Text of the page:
BSW Tax Blog

Federal and Louisiana Taxes

Monthly Archives: May 2014

How To Preserve Your Flex Fuel Vehicle Income Tax Claim

A taxpayer who purchased a new FFV between 2010 and July 1, 2013, may claim the La. alternative fuel vehicle income tax credit (10% of the purchase price up to $3,000) through an amended Louisiana income tax return.   The right to claim a refund for income tax year 2010 will prescribe on December 31, 2014, 2011 in 2015, and so on.

When LDR denies the refund claim (or disallows the credit taken), the taxpayer should promptly file a petition for review with the Louisiana Board of Tax Appeals, as the right to do so prescribes in 60 days from the denial. The petition is very simple and should not have a filing fee. You can see the instructions for filing same at the Board’s website. Taxpayers may be represented at the BTA by a lawyer, a CPA or by themselves.  Because the FFV tax credit issue is still working its way through appeal, the newly filed BTA appeals should simply sit and wait.

If a taxpayer failed to appeal the LDR appeal timely, s/he may still file a claim against the state with the Board of Tax Appeals, which has the same prescriptive period as claiming the refund itself.  For example, a person making a 2012 claim for the FFV credit for a 2010 FFV purchase was more than likely denied in March 2013.  If it wasn’t appealed within 60 days, the taxpayer cannot appeal the denial now but must instead file a claim against the state for the credit.  The Board has provided instructions for this on it website as well.  The biggest difference between this action and one appealing a refund denial is that a refund will be promptly paid by LDR but a claim against the state must be paid by way of appropriation by the legislature.

If you have any questions, do not hesitate to call us.  While some taxpayers have the time and ability to handle such a matter on their own, we are presently representing a group of clients who prefer to have representation through the process.

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Louisiana Flex Fuel Credit Allowed at Board of Tax Appeals

On May 14, 2014, the Board of Tax Appeals granted the first flex fuel credit in that matter Bolotte v. LDR, BTA #8007. The decision essentially states that because LDR interpreted La. R.S. 47:6035 as including flex fuel vehicles and that law did not change until July 2013, which was to specifically remove the flex fuel vehicle from qualifying, the credit must be allowed until the July 2013 amendement. One of the 3 board members dissented on the grounds that he does not think the flex fuel vehicle ever qualified for the credit and his opinion generally includes a concern about the overall cost of the credit to the state.

It is certain that the state will appeal.

Should the matter be fully resolved in favor of the taxpayers, those individuals with pending claims will be entitled to their refund.  For those persons that purchases a flex fuel vehicle from 2010 through July 2013, your right to amend your tax return to claim the credit is still available.  LDR will deny it and you would have to appeal within 60 days of the denial in order to preserve your rights.  If you have already claimed your credit and did not appeal the denial, you may file a claim against the state.  Louisiana income tax year 2010 will close on December 31, 2014.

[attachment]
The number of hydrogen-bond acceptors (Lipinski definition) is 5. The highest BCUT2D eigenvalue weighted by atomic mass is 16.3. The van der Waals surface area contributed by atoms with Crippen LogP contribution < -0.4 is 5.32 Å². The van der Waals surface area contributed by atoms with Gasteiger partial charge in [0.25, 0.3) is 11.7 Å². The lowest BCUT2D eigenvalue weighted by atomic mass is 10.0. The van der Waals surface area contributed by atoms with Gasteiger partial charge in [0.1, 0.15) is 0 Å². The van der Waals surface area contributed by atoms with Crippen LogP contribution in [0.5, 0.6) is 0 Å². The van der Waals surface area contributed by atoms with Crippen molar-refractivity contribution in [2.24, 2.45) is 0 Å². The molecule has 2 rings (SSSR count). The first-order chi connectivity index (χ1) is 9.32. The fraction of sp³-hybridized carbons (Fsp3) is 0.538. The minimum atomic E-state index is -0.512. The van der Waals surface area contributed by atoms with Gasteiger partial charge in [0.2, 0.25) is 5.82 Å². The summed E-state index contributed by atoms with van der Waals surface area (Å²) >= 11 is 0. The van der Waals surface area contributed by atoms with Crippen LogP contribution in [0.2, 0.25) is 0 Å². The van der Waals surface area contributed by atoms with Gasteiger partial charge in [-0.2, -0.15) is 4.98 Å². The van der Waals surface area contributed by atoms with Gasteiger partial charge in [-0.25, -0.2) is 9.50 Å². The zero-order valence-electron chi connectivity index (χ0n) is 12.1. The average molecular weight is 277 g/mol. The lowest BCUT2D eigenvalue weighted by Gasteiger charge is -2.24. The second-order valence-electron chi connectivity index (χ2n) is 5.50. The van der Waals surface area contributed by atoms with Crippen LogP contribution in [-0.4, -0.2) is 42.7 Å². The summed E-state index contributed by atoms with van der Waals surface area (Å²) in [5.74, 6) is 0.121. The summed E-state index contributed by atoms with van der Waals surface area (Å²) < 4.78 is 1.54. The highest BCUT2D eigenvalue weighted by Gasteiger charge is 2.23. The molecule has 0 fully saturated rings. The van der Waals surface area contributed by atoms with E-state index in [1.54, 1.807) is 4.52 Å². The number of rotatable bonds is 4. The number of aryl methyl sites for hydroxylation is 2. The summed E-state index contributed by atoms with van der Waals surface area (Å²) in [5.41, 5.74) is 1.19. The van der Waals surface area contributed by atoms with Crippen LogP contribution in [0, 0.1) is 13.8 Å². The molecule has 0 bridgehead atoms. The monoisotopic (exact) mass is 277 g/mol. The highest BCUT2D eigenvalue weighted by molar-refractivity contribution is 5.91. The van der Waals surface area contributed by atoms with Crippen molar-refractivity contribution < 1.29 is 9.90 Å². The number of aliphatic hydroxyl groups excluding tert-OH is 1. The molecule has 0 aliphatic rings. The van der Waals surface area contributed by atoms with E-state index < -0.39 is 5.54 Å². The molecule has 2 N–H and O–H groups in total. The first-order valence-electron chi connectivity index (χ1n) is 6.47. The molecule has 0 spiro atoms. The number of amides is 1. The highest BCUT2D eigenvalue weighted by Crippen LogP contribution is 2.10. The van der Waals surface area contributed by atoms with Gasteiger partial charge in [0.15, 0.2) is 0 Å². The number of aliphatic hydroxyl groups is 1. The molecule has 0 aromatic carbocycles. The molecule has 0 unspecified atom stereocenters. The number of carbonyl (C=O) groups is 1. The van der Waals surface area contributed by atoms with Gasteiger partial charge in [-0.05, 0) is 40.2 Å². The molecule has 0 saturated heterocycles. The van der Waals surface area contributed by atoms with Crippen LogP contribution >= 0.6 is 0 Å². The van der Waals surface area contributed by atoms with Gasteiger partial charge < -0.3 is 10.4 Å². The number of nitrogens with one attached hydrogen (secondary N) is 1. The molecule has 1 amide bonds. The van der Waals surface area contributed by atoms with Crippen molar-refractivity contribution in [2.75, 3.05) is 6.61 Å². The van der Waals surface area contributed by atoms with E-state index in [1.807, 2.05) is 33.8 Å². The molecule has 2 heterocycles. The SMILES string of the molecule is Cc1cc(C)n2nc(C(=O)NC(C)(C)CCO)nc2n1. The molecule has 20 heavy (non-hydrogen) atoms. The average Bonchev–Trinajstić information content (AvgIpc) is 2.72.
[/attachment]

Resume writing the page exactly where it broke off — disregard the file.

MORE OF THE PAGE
Filing A Sales Tax Refund Does Not Interrupt Prescription For Unpaid Taxes

The right to collect unpaid taxes prescribes on December 31, three years from the year the tax was due. La. Const. art. VII, sec. 16. Likewise a taxpayer’s right to claim a refund for taxes paid expires on December 31 three years from the year the taxes were remitted. R.S. 47:337.79. For example, both the right to collect, or obtain a refund of, 2009 sales taxes would prescribe December 31, 2012.

 

The filing of a refund claim before the December 31 prescriptive date, interrupts the running of prescription as to the refund. The Louisiana Third Circuit held the filing of the claim did not, however, interrupt or suspend prescription for the purposes of collecting unpaid taxes. Cajun Industries, LLC v. Vermilion Parish School Board, Court of Appeal of Louisiana, Third Circuit, No. 14-22, May 14, 2014.

 

In Cajun, the taxpayer filed a refund claim for sales taxes in December 2010 for the tax periods 2007, 2009 and 2010. It filed second refund claim in 2011 for the tax periods 2010 – 2011. The collector denied most of the refund claim and the taxpayer appealed the denial in district court in May 2013.

 

In response to the taxpayer’s suit, the collector asserted that it had the right to offset any unpaid taxes against the refund and asked that it be allowed to audit the taxpayer to see if, in fact, there were any unpaid taxes for the years 2007 – 2011. The Third Circuit affirmed the trial court’s ruling that the taxpayer’s refund claim did not interrupt the running of prescription as to the collector’s right to collect taxes. The filing of a suit did, however, interrupt the running of such prescription pursuant to R.S.47:337.67. Accordingly at the time the suit was filed May 2013, any right to collect unpaid taxes for the years 2007, 2008 and 2009 had already prescribed while the 2010 and 2011 tax periods were still open.

 

While this holding will affect taxpayers with pending refund claims, its effect may be short lived since there is a bill pending in the Legislature, which would amend the law such that the filing of a refund claim would suspend the running of prescription. See H.B. 863, pg. 11. H.B. 863 is scheduled for floor debate on May 21, 2014.